More than any other brand, Off-White has succeeded in capturing, crystalising, and disseminating the millennial experience – and that’s in no small part thanks to its founder Virgil Abloh’s refusal to be pinned down. To just about anything. A career, an idea, a fashion system, and some days, even a time zone.
“Freedom exists on many levels, whether that’s creatively or vocationally or mentally. To truly be creative you have to be open to a number of opportunities. Life is so 360, no longer do you have to do one profession your whole lifetime, and I think young people have embraced that,” observes the DJ and fashion designer who finds that each discipline informs the other.
“The number one rule of Off-White is that it’s not singular,” he insists. “It’s literally a mixture of the middle. And that’s how I found creative freedom. To the music world, I can be one thing and to fashion, I can be one thing. I don’t operate in either/or, specifically, and the way I see it is, life is too short and it cuts off inspiration if you limit yourself.”
Born on the streets of New York, made in Italy, and shown in Paris, Off-White is the very manifestation of Virgil’s vision of a brand without borders – geographically, socially and democratically, and a desire for
streetwear to be accepted within the upper echelons. “It’s an ethos about contemporary fashion that mixes high and low,” he argues.
This idea may have seemed radical at the birth of the brand in 2014, but we’ve since seen Louis Vuitton partner with Supreme for AW17 and Gucci will join forces with Dapper Dan, the hip-hop tailor of Harlem for SS18, completing the luxury-slash-streetwear cipher. “I think those are super- modern ideas and they’re both very progressive with the acknowledgement that trends in fashion not only come from the top down but they can come from the bottom up,” he admits. Not unlike Off-White, then? “100 per cent. That’s where the name Off-White comes from. It’s not one or the other. It’s both.”
For a label with luxury aspirations and such strong ties to the street, the People’s Princess seems an unlikely style icon for his millennial audience for Spring/Summer 2018, considering Diana, Princess of Wales died four years before 16-year-old Kaia Gerber, who walked in the show, was even born. “I would argue that she was
one of the most photographed human beings of all time and the outfits that she was wearing on the street informed what people think is high fashion now,” Virgil protests.
Not one to shy away from unlikely associations, Virgil’s creative coconspirators have been as out- of-the-flat-pack-box as IKEA, via a super-hyped reimagined sneaker collection with Nike, to a rumoured hook-up with Louis Vuitton after he teased an LV x Jeff Koons bag with a customised Off-White strap on Instagram – a report he strenuously shuts down. “It’s definitely not happening. There is no collaboration with LV,” he stresses.
So it was only a matter of time before our very own Off-White collab hit the Middle East. Step forward Virgil’s seven-piece capsule collection of colourways and prints exclusive to Ounass. “I have a very global view on fashion. It’s not just one culture that participates in the output and for me, it’s important to connect with different parts of the world,” he reveals. “I’m very much into doing specialised products so that local cultures and people travelling can get an understanding of what I’m into.”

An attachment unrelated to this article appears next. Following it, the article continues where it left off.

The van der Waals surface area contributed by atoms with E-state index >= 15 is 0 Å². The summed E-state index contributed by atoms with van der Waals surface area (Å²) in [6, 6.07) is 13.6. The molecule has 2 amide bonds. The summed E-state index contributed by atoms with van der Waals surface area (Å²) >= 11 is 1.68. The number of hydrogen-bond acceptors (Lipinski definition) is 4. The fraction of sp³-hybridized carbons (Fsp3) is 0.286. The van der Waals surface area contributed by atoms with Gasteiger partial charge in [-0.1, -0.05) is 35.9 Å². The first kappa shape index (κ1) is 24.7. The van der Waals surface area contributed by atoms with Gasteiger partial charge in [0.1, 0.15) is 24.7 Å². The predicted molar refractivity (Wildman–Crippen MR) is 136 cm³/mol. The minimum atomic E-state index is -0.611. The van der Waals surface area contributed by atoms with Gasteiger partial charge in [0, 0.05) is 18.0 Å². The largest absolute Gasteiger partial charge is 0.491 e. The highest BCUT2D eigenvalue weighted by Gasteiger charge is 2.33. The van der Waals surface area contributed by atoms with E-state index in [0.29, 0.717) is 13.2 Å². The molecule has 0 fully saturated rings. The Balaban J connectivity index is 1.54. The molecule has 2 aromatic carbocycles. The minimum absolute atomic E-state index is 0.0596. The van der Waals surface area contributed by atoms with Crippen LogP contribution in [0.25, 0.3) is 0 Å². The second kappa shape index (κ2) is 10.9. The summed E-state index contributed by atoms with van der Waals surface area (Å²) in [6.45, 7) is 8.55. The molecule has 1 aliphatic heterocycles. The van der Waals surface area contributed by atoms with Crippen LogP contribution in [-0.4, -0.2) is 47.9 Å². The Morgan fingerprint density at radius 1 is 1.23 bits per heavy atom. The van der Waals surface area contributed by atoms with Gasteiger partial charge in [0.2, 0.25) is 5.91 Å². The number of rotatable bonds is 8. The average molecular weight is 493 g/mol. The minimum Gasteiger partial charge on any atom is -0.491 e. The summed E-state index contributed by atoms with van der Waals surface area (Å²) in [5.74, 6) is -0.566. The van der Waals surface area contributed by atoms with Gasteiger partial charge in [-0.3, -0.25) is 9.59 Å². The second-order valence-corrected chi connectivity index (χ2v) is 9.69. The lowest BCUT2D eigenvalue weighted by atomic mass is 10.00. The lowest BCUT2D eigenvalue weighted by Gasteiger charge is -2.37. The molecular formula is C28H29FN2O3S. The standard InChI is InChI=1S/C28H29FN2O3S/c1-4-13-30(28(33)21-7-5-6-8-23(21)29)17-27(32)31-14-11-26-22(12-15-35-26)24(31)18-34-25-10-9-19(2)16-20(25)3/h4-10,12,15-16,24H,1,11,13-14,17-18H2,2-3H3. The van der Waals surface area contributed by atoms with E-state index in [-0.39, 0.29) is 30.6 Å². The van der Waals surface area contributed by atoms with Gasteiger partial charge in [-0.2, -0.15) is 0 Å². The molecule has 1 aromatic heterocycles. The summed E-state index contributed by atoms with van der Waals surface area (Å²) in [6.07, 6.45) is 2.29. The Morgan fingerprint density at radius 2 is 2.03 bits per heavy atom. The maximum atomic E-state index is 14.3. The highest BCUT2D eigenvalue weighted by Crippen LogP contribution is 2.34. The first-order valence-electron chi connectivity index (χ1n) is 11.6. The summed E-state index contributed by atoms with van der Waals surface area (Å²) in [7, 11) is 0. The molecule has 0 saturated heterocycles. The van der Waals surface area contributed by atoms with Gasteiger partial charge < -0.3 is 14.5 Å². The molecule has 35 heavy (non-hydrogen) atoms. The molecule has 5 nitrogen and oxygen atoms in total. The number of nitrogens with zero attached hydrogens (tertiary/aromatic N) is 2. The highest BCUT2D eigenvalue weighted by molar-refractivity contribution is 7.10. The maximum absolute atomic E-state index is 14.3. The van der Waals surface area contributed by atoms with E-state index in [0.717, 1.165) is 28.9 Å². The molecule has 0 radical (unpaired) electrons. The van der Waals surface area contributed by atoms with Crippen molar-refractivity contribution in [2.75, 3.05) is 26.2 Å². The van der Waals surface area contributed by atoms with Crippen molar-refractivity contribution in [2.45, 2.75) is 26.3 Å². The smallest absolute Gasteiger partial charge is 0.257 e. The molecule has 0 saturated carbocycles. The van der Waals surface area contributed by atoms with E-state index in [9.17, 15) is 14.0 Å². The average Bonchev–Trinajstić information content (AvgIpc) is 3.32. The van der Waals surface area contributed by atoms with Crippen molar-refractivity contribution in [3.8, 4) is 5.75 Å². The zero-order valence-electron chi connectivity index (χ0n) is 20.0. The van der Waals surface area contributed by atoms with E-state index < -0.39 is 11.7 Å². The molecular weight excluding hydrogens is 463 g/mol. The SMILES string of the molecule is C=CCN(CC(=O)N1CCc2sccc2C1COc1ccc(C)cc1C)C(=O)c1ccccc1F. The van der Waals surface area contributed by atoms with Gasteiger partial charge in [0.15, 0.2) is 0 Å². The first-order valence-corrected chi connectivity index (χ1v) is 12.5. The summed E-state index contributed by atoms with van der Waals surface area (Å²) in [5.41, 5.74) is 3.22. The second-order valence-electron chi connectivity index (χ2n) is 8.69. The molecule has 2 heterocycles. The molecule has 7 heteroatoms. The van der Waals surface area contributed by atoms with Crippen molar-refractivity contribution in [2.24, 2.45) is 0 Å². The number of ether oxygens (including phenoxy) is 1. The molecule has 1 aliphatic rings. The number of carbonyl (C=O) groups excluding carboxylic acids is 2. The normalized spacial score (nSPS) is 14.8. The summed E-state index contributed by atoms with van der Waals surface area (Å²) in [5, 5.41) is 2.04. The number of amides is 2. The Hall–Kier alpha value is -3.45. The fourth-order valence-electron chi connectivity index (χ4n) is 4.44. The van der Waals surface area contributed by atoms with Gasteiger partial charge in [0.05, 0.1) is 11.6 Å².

Part of a new wave of disruptors – “I like that term,” he muses. “I’d rather be disrupting than accepting the status quo” – how does he feel about being mentioned in the same breath as Vetements’ Demna Gvasalia as part of a new creative force in fashion? “Again, it’s not one or the other, it’s both. It’s a collective. With every art movement, it wasn’t just Warhol that had his epiphany, it wasn’t just Caravaggio that started the Renaissance. These things happen culturally at the same time.” On his own role in the movement, he clarifies, “I’m all about making sure that my voice is crystal clear on how I creatively see the world. I’m just in my own head. In essence, I’m just interested in participating rather than being complacent. If that makes me a contributor, I would agree with that.”
Where there is luxury, legacy is never far behind and despite Off- White’s relative infancy, Virgil is already considering his. He’s curating a personal archive which includes objects that inspire him including his favourite Supreme T-shirt, vintage Margiela, new artwork by Tom Sachs, and even a recording of this conversation. And then, there’s his forthcoming retrospective. “I’m doing an exhibition at The Museum of Contemporary Art in Chicago in 2019 of a large part of the work that hasn’t been seen that predates Off-White,” he adds. “The starting point is further in the past than people may realise.”
The democratisation of fashion is a loaded concept but to Virgil, as well as elevating and intellectualising streetwear, it also means having a voice. “My fashion influences range from Margiela and McQueen, to Phoebe Philo, Karl Lagerfeld and John Galliano.” He accepts, “I was born in a different time, my aesthetic comes with a different DNA, my value system is different, but I still want to have a career that does justice to the work that they did, so that’s my focus. Hopefully that inspires others with different points of view or tastes to take part and hopefully, collectively, we end up with something valuable.”
Images: Getty Images and supplied